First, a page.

Information on the Scott Family of Hatfield, Massachusetts, and Newport, Rhode Island

The Origins of William Scott of Hadley/Hatfield
After over 300 years, no record has yet been uncovered as to the origins of William Scott of Hatfield. It appears unlikely, after all this time and diligent research by many individuals, that any record has survived in this country. It is believed that William Scott was most likely an adult when he arrived in New England, and probably not the son of any number of other immigrant Scott individuals in New England. Several theories have been postulated as to possible connections with other early New England Scott families, two of which are included here.

One theory, proposed by Orrin Allen in his book Descendants of William Scott of Hatfield, Mass., is that William Scott of Hatfield was in some way related to Benjamin Scott of Braintree. This is based upon the fact that William Scott's father-in-law, William Allis, had lived in Braintree circa 1656-1658, suggesting an association which lead to William Scott marrying Hannah Allis, daughter of William Allis. This would seem a very palatable theory if William Scott, at the time of his first appearance on record, 1668, had already been married to Hannah Allis, but he married her two years after he appears in Hatfield, ample time for becoming acquainted. Along the same vein, William Allis also lived in Hartford, Connecticut for a period of time, and some have suggested that William Scott followed the Allis family from Connecticut to Hatfield, Mass.

A theory with a bit less speculation, also proposed by Orrin Allen, is that William Scott could have been a brother, or close kin, to John Scott of Springfield, Mass. This is based upon the fact that William Scott appears in Hatfield/Hadley simultaneous to the arrival of John Scott in Springfield, Mass.; similarly, John Scott "appears from nowhere" in that there is also no trace left of his origin or port of arrival. Interestingly, this John Scott's father-in-law, Thomas Bliss settled originally in Braintree, but removed to Hatfield where he died. His widow then moved the family to Springfield. Another similarity is that names of some of the children of John Scott are names which are seen in the children of William Scott: John, Hannah, Sarah, William, and Mary.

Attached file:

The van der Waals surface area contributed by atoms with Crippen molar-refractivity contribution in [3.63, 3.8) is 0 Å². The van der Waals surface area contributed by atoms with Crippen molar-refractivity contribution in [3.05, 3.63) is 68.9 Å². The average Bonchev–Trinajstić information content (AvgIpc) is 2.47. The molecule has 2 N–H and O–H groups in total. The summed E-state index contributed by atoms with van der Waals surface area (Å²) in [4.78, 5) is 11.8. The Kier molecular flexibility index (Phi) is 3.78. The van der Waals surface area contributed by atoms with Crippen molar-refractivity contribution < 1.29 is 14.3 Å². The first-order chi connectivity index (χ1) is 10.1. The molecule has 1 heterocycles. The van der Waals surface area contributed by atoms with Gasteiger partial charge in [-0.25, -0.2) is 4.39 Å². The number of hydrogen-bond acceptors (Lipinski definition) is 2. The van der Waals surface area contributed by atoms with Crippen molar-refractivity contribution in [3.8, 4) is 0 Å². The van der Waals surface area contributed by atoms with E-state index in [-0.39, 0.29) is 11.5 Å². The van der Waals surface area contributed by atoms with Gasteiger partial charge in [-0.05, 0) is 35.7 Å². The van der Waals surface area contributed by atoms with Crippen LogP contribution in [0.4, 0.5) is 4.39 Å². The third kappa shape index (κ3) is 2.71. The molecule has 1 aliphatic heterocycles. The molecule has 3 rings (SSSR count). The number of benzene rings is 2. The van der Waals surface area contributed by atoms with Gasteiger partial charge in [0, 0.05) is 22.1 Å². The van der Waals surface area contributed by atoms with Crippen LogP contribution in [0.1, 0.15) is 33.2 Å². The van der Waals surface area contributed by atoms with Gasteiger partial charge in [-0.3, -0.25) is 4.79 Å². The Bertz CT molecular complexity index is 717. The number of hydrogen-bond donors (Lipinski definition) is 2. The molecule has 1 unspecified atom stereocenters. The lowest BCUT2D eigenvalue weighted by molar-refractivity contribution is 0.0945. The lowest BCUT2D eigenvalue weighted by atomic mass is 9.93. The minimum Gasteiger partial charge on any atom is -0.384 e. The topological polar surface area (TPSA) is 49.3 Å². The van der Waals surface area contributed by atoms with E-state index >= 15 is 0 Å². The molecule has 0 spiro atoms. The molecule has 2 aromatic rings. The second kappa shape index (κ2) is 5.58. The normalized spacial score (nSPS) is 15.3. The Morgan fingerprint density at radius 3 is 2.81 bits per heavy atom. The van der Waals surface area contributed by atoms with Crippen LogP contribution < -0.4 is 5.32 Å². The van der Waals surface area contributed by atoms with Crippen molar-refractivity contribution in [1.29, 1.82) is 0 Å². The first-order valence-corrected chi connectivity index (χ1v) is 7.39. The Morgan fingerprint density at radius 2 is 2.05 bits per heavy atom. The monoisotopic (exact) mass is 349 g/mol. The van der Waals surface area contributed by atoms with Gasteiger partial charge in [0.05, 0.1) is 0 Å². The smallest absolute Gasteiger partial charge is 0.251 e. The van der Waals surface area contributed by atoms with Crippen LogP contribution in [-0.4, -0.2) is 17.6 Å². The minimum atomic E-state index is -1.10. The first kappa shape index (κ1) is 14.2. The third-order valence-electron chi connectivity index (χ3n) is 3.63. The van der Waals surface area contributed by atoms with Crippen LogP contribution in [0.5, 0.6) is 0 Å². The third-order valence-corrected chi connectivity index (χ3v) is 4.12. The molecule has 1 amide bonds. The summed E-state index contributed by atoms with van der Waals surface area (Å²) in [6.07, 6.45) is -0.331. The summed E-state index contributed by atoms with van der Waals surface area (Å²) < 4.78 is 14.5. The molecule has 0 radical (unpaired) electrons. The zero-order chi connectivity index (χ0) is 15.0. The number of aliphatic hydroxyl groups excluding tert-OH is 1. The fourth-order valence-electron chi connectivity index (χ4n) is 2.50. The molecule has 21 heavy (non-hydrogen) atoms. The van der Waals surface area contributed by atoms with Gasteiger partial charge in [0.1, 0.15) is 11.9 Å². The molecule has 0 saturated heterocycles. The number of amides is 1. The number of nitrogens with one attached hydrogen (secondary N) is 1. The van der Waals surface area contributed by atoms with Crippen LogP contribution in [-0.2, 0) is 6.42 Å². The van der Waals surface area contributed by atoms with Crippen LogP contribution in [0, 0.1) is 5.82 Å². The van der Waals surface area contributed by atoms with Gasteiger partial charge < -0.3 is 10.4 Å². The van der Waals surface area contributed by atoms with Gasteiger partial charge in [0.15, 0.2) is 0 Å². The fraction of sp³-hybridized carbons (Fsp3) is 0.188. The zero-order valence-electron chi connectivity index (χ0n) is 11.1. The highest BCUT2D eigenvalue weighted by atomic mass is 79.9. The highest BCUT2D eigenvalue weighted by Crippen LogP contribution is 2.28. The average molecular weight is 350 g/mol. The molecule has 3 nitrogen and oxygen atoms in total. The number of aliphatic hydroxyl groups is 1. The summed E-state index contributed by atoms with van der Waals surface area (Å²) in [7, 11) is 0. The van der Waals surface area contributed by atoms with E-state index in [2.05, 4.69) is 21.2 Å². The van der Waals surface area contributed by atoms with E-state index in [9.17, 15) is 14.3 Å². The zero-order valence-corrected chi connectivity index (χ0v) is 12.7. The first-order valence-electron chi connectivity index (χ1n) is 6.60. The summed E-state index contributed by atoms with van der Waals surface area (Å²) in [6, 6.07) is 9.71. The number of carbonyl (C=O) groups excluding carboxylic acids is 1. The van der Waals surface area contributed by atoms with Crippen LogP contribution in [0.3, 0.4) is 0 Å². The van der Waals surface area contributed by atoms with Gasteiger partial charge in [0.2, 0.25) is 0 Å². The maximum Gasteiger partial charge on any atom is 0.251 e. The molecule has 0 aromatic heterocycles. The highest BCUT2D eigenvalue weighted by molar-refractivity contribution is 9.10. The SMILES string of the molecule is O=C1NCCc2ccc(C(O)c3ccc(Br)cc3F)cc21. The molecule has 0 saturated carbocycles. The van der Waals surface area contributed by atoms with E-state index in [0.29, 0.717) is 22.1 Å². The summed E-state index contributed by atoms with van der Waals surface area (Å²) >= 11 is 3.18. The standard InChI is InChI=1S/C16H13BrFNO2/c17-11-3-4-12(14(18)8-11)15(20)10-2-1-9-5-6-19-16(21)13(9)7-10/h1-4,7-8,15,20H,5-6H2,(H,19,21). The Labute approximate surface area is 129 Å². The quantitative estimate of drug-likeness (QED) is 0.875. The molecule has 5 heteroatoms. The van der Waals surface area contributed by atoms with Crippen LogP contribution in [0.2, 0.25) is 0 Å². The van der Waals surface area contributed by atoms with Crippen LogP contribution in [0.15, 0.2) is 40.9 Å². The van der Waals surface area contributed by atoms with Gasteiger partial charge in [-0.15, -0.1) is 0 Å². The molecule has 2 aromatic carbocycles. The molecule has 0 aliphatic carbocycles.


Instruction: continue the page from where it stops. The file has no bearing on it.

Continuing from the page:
The Life and Times of William Scott
William Scott was not among the earliest settlers of Hadley/Hatfield, as had been William Allis and Thomas Graves in 1661, all of whom are ancestors of this author. William Scott would have been roughly 33 years of age when he appeared in Hadley/Hatfield some seven years later, and about 35 years of age when he married Hannah Allis. He was assigned a houselot 20 rods in width, and he and Hannah were one of an estimated total of thirty families living in Hatfield/Hadley at this time. He was a prosperous man, evidenced by the following holdings: in the first division of commons, lot no. 65, 14 rods wide by over three miles long and in division no. 3, lot no. 6, 13 rods wide by about three miles long, both of these located in Hatfield; in division no. 2, lot no. 40, 12 rods wide by about two miles long, and in division no. 4, lot no. 69, 13 rods wide by four miles in length, both of these lots located in the present town of Whately. On a more personal note, wife Hannah Allis Scott, along with several other ladies, were fined for wearing silk in 1673.

William Scott joined the expedition which made the attack upon the Indians at "the Falls", now known as Turner's Falls, this in retaliation for an attack on Hatfield several months earlier. For a more complete account of Hatfield and its relationship with the Indians, see the information page for William Allis.

William Scott's original will was written February 15, 1716/17, but no record of his date of death has ever been found. Based upon his age, about 83, and his health as he describes it in his will, it is probably safe to say he died not later than 1718. He leaves to Hannah, "my Dearly beloved wife... my whole estate both real and personal for her Support and Maintenance During the term of her Natural Life". To his eldest son Josiah, he leaves three acres of land in Denison's Farm in addition to what had already been given to him in 1707. To daughters Hannah Braughton and Abigail Bingham, and sons Richard and William, he devises forty shillings each, and to his son Joseph he leaves the remainder of his estate. Wife Hannah Allis evidently did not live much longer than her husband, and may have even predeceased him, as she died in 1718.